New Round-Eared Species of Elephant Shrew Found

New Round-Eared Species of Elephant Shrew Found

Researchers at the California Academy of Sciences have discovered a novel species of elephant shrew, which had a protruding snout similar to the trunk of an elephant. The specimen was collected in the remote northwestern region of Namibia.

To confirm that the specimen they have collected is a new species of the sengis, researchers revisited the same place in Namibia a number of times from 2005 to 2011. During this process, 16 more specimens were found.

They were then able to confirm after the genetic analysis that they have found a new sengi species, Macroscelides micus, the Etendeka round-eared sengi. The species was found different from other ones.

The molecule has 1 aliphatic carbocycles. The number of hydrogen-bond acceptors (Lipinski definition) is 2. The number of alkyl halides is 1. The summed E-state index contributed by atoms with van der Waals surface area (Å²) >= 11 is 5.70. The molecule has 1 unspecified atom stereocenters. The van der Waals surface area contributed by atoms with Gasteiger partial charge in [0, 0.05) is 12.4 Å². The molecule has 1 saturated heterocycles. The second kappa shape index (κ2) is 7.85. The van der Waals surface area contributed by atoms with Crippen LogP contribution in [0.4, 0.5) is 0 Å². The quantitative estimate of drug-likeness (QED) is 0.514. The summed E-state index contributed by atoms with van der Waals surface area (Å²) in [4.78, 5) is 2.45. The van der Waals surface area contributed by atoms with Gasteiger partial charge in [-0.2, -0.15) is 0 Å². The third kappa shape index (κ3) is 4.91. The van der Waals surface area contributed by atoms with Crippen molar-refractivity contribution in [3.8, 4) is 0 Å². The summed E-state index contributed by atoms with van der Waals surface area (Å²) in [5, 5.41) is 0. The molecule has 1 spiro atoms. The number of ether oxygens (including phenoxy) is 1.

"Had our colleagues not collected those first invaluable specimens, we would never have realized that this was in fact a new species, since the differences between this and all other known species are very subtle", said Jack Dumbacher, a researcher at the Academy's Curator of Ornithology and Mammalogy.

The genetic analysis unveiled one more thing that the species was more related to elephants, sea cows and aardvarks than to shrews. The new species of shrews is just 7.5 inches from nose-tip to tail-tip and weighs around 28 grams.

The creature has a red coat that evolved due to an adaptation to blend into the region's red soil. Also, the creature is smaller than other sengis. Dumbacher said they will learn more about the species in coming field seasons.

They are planning to radio-collar some of these sengis. Doing this, they will be able to study their activities and spatial movements. Researchers concluded by affirming that sengis are only found in Africa.

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